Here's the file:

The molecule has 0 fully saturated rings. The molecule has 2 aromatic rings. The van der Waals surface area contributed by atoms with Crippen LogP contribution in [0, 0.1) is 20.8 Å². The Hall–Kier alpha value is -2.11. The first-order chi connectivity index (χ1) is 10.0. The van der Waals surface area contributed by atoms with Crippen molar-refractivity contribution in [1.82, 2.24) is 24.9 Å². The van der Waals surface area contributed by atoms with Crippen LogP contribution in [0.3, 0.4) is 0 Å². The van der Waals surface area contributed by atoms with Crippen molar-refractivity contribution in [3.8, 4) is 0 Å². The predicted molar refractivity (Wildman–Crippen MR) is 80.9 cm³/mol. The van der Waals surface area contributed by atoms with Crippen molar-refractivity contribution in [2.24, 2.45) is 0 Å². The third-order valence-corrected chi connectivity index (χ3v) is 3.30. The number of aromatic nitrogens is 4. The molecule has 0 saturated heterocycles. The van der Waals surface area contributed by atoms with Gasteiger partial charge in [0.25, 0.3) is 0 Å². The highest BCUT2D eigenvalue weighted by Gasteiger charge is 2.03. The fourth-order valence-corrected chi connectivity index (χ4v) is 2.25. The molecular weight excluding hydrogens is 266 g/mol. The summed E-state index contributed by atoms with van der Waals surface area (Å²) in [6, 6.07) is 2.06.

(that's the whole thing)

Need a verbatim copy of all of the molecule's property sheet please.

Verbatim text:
The molecule has 0 fully saturated rings. The molecule has 2 aromatic rings. The van der Waals surface area contributed by atoms with Crippen LogP contribution in [0, 0.1) is 20.8 Å². The Hall–Kier alpha value is -2.11. The first-order chi connectivity index (χ1) is 10.0. The van der Waals surface area contributed by atoms with Crippen molar-refractivity contribution in [1.82, 2.24) is 24.9 Å². The van der Waals surface area contributed by atoms with Crippen LogP contribution in [0.3, 0.4) is 0 Å². The van der Waals surface area contributed by atoms with Crippen molar-refractivity contribution in [3.8, 4) is 0 Å². The predicted molar refractivity (Wildman–Crippen MR) is 80.9 cm³/mol. The van der Waals surface area contributed by atoms with Crippen molar-refractivity contribution in [2.24, 2.45) is 0 Å². The third-order valence-corrected chi connectivity index (χ3v) is 3.30. The number of aromatic nitrogens is 4. The molecule has 0 saturated heterocycles. The van der Waals surface area contributed by atoms with Gasteiger partial charge in [0.25, 0.3) is 0 Å². The highest BCUT2D eigenvalue weighted by Gasteiger charge is 2.03. The fourth-order valence-corrected chi connectivity index (χ4v) is 2.25. The molecular weight excluding hydrogens is 266 g/mol. The summed E-state index contributed by atoms with van der Waals surface area (Å²) in [6, 6.07) is 2.06.